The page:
Mike Ford, reflecting on a Lutheran memorial service he had attended, describes the liturgical formula in a Lutheran service, including communion at the end of the service. The entire nominal Christian world (Orthodox, Protestant, and Roman Catholic) appears oblivious to the understanding that a memorial (such as Memorial Day, Fourth of July, or Pearl Harbor Day) is kept annually. Equivocating with the expression “as oft as you drink it in remembrance of me,” the world’s churches believe they can do this ritual monthly, weekly, daily, or on any special occasion. Many argue that since we do not know the exact hour that Christ and his disciples kept the Passover, we can keep it whenever we want. It is further argued that since Christ changed the symbols of the Passover, the “spiritual intent is more important than the physical ritual, rendering the exact time of its observance unimportant.” Some sentimentalize the Passover ceremony by suggesting that, since newlyweds often celebrate the anniversary of their first date on a monthly basis, Christians also could take the Lord’s Supper in a similar manner. Another spurious argument made is Paul’s admonition in I Corinthians 11:21-22 against drunkenness at these events, suggesting that this was perhaps a frequent occurrence. The changing of the symbols at Passover did not augment the days people could keep it; the frequent practice of a Lord’s Supper derives from Pagan, not biblical origins. The Passover is a once a year ceremony for all baptized members.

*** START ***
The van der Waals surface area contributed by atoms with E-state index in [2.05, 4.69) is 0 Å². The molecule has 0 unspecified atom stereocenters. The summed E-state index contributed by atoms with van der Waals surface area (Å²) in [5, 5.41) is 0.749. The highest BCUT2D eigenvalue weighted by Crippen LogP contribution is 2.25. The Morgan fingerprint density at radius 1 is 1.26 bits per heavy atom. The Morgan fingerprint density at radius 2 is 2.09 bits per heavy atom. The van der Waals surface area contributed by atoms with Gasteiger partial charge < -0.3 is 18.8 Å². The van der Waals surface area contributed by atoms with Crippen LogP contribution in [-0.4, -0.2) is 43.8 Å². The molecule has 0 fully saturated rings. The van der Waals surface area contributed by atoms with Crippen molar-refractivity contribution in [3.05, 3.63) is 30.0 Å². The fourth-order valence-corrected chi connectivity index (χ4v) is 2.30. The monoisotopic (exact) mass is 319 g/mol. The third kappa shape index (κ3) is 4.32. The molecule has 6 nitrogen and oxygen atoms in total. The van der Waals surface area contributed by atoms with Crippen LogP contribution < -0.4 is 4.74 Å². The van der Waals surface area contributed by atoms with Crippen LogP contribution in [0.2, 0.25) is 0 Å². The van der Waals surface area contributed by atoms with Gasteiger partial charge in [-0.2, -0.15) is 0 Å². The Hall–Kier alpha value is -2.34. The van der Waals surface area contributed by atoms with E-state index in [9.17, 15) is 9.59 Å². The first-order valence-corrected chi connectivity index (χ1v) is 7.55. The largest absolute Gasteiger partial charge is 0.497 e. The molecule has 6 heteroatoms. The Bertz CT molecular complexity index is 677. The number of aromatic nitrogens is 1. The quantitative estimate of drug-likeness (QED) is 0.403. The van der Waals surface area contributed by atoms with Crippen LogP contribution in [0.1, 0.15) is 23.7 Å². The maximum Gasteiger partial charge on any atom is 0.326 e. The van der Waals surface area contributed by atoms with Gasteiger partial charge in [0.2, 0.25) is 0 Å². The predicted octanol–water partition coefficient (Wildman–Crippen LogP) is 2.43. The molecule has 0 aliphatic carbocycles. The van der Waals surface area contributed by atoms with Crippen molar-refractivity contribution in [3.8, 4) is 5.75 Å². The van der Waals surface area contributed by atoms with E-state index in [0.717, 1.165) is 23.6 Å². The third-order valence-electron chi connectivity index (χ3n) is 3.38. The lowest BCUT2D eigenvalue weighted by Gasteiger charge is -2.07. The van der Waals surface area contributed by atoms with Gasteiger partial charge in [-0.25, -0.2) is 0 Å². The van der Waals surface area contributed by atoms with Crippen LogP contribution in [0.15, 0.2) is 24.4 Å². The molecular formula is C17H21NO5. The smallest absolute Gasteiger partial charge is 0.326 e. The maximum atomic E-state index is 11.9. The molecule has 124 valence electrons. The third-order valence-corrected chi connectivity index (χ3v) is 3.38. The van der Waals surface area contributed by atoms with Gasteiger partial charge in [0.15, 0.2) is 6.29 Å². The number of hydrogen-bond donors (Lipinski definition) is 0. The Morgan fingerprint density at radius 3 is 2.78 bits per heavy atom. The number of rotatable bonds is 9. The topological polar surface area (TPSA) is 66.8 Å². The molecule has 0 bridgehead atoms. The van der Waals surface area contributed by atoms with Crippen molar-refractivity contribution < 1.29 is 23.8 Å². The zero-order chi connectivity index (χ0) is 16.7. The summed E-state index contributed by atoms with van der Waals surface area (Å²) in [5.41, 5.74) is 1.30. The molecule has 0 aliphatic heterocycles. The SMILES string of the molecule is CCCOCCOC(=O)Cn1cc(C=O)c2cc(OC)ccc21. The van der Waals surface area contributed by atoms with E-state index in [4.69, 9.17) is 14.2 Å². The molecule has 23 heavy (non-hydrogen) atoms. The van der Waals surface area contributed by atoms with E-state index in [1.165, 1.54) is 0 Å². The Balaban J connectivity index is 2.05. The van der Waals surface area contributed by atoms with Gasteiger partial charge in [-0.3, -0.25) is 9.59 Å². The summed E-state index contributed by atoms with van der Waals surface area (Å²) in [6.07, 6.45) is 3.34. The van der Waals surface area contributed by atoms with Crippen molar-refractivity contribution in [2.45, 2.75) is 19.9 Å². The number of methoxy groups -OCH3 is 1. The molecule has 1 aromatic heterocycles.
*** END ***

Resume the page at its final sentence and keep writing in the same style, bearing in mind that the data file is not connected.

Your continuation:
David Grabbe, focusing on the behavior censured by the apostle Paul in I Corinthians 11, admonishes that we must properly discern the Lord's Body, not taking the Passover in an unworthy manner. The Body, in this context, refers not only to the literal body of Christ, which was tortured and beaten for sins we have committed, but also to the body of believers of which we are a part, consisting of our Heavenly Father, our Elder Brother, and our brothers and sisters in the Body of Christ. The bread and wine symbolically binds us together in one fellowship; what we partake of is what we become: the Body of Christ. We are to remember that Jesus Christ saw value in us, in our brethren, and even in the people that we do not yet like, to pay the price for all of our sins.
Richard Ritenbaugh, reflecting upon the formative years of the Church of the Great God, remembers that certain individuals wanted to make radical changes in the church service, including using a contentious debate format. When Herbert W. Armstrong first decided on the method of worship for the Radio Church of God and the Worldwide Church of God, he based it on principles of order and decorum found in large part in I Corinthians, insisting that all things be done decently and in order. Paul's instructions on order are found in I Corinthians 9, 11, 12, and 14, establishing practical guidelines for ministerial authority, the pattern of church governance, the conduct of members and proper observance of the Passover, the organization and division of labor in the church, and establishing guidelines for worship, bringing order out of chaos.
The biblical proof that God's people should keep the Passover (the Lord's Supper), explaining that it occurs annually on the evening of Nisan 14.
The Resurrection was not on Easter Sunday! Easter is not a Christian name, but the title of the idolatrous "queen of heaven." Here's an explanation of the true origin and meaning of Lent, Easter eggs, and sunrise services!
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